An epiphany about gadgets, blogs, and what people want.
When the iPhone 4S was released earlier this month, gadget junkies flipped out. In part because it was the first big unveiling from new Apple CEO Tim Cook, and in part because it wasn’t the long-lusted-for iPhone 5, tech blogs went wild and analyzed every little thing about the event, from the screen size to the new Siri digital assistant to who put pictures of it on the internet first.
What if you’re merely wondering whether you ought to buy it or not?
That’s where Brian Lam comes in. The former editorial director of Gizmodo, Gawker Media’s 40-plus-posts-a-day gadget blog (and one of the editors involved in the great iPhone 4 prototype leak), Lam experienced something of a mid-career crisis. It led him to a trenchant critique of the gadget industry and the journalists who cover it. Part systemic critique, part warning to the blog generation, Lam is throwing page views overboard.
“I just don’t want to spend my 30s the way I spent my 20s, doing this pop content, “ he says. “My main problem is with the noise. You have these publications that are getting investments, that are growing so fast, but it is tons of noise, slideshows, op-eds all the time. I believe in personal technology, I do, but I don’t believe you need to read 60 posts a day on a gadget blog to get that service.”
To solve the problem, Lam launched a new site, Wirecutter, designed to separate the wheat—clarity about the role of consumer technology—from the chaff—hundreds of posts detailing every rumor and iterative update in the gadget world.
Tech companies, Lam says, are driven by market pressure and internal incentives to create “15 tvs instead of three. It’s like a big scam, people have to make traffic and people are trying to sell gadgets.”
Lam remembers reviewing a high-end Sony television in 2007 that was wildly expensive, but dropped in price over the next few years. Sony analysts would ask him not to compare their newer low-end tvs to the older version because it’s picture quality and value far outstripped the newer models. “The true cadence of gadgets,” he concluded, “is not represented in the blog flow that’s reverse chronological.”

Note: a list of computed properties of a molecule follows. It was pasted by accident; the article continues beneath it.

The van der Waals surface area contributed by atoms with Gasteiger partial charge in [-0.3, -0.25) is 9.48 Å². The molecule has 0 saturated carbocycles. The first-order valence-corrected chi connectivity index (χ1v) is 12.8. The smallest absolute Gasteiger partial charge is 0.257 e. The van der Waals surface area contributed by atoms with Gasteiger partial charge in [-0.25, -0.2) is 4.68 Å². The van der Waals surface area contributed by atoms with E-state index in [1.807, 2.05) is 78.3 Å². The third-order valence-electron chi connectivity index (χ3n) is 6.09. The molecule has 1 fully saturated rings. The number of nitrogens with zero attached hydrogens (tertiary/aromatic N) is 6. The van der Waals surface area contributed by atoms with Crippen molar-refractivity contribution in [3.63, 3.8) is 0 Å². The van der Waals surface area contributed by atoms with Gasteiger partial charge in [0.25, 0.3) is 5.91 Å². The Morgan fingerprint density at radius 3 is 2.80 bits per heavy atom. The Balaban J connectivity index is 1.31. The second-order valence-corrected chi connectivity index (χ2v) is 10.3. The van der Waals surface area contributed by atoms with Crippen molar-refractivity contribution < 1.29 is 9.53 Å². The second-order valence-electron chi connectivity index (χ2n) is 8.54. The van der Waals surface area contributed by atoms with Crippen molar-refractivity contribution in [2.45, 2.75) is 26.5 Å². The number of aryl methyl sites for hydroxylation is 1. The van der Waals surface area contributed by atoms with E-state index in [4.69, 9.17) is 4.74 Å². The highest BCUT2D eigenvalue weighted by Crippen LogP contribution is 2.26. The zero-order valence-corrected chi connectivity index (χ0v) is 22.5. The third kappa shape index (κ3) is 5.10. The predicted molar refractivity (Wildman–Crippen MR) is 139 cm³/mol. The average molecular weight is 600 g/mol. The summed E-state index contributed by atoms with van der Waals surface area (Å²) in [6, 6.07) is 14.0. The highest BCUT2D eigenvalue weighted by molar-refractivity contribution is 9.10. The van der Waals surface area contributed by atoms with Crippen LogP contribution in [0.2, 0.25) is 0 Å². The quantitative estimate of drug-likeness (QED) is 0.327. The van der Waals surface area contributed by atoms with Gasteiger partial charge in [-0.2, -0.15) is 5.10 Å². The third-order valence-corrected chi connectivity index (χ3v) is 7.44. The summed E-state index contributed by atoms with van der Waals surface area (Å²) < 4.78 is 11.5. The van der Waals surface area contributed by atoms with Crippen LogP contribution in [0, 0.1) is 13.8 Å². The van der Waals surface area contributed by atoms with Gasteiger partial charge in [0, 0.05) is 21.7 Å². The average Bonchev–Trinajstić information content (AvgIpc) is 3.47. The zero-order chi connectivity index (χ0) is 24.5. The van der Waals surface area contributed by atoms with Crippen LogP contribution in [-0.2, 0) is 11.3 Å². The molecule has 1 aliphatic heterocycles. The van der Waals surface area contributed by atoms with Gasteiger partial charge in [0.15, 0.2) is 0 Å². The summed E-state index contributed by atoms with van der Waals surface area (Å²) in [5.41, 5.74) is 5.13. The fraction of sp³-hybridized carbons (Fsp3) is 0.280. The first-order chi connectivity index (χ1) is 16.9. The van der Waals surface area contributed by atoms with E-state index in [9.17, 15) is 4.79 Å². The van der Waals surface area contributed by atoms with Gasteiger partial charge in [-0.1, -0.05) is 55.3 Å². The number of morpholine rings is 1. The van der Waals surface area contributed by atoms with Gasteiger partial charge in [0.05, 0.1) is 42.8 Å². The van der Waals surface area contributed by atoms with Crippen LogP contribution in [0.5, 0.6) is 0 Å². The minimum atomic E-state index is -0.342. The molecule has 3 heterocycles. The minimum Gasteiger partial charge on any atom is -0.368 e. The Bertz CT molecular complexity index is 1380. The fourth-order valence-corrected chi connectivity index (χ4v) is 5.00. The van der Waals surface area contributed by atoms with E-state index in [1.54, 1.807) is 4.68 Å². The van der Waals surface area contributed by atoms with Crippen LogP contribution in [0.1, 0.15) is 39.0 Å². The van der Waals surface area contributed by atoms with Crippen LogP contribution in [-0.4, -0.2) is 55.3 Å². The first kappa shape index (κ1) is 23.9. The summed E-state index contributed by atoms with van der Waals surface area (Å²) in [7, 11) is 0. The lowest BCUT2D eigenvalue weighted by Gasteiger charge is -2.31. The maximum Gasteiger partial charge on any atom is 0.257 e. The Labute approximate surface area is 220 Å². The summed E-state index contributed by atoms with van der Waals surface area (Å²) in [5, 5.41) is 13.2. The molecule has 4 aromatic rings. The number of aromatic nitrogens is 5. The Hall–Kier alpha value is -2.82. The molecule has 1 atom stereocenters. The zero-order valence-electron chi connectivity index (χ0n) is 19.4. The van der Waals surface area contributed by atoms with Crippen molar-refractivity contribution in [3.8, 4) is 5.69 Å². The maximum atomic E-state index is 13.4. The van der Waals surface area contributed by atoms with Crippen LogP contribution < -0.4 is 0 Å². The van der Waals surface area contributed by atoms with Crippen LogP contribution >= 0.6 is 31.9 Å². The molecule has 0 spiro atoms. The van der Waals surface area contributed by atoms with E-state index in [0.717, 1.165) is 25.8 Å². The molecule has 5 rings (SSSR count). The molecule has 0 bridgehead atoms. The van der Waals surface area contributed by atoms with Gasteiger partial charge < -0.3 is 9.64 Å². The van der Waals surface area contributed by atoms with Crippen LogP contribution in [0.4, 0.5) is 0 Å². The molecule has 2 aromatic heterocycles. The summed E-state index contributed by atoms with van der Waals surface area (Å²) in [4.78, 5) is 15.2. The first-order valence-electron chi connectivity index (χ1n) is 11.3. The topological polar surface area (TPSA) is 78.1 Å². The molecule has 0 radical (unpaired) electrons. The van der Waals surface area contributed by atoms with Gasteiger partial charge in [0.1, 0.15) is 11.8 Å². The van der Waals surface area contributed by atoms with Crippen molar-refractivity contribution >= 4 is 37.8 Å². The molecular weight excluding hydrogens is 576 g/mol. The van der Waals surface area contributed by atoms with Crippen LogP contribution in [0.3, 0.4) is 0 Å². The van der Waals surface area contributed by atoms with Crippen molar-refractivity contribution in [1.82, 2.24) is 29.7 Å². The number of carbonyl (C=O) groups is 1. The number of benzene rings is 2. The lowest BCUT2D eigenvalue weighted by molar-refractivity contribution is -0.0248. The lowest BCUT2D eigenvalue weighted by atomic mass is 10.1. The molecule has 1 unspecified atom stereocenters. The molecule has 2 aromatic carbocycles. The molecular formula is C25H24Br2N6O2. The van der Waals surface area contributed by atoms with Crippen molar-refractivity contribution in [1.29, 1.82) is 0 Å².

His new site, then, is largely a list of items ("the leaderboard") with titles like “The Good TV I’d Get” or “The WiFi Router You Want.” Lam’s goal is to build on his experience as a gadget reviewer and editor with a large network of tech journalists to handle all the painful parts of the shopping experience—research—and let consumers have all the fun. The Wirecutter's recommendations won't always be cutting-edge, but, he hopes, will be the best value, the right fit for the right person, or simply what he'd buy.
But in a media world built on noise–the slideshows, overblown headlines, and inanity that drives those lucrative clicks—Lam has had to make some sacrifices, cutting his cost of living by 70 percent, a move that included trading his newish car for an old Toyota truck, renting his house on Airbnb, and sleeping in a Vanagon. All that has allowed him to make his labor of love a reality.
Despite his preparations for the lifestyle of a low-intensity blogger, the site has the potential to make money. The Awl family of blogs partners with Lam to provide the infrastructure and advertising for his site: a mix of sponsored posts, banner advertising and commission-driven click through links to purchase the gadgets Lam and his friends recommend.
Choire Sicha, another Gawker Media alum and the co-proprietor of the Awl family, says the tech space sits smack in the middle the venn diagram of lucrative advertising and reader interest, but until Lam came along, it seemed hard to find a way to approach the topic in a way that didn’t, well, suck.
“Tech is a super-crowded space, it's a real page view churn business, and it all gets kind of unfun really fast. Which isn't our cup of tea!” Sicha says. “We all thought Brian's ideas about how to do this, in his groovy laid-back way, made sense as a way to address this thing that people like while also having a good time and not being boring, which is the worst thing imaginable.”
Lam, for all his cynicism about the gadget industry, still hasn’t forgotten what makes consumer tech so great in the first place, calling the site’s occasional post on amazing things, “tech as magic."
Magic best served slowly, with a dash of restraint.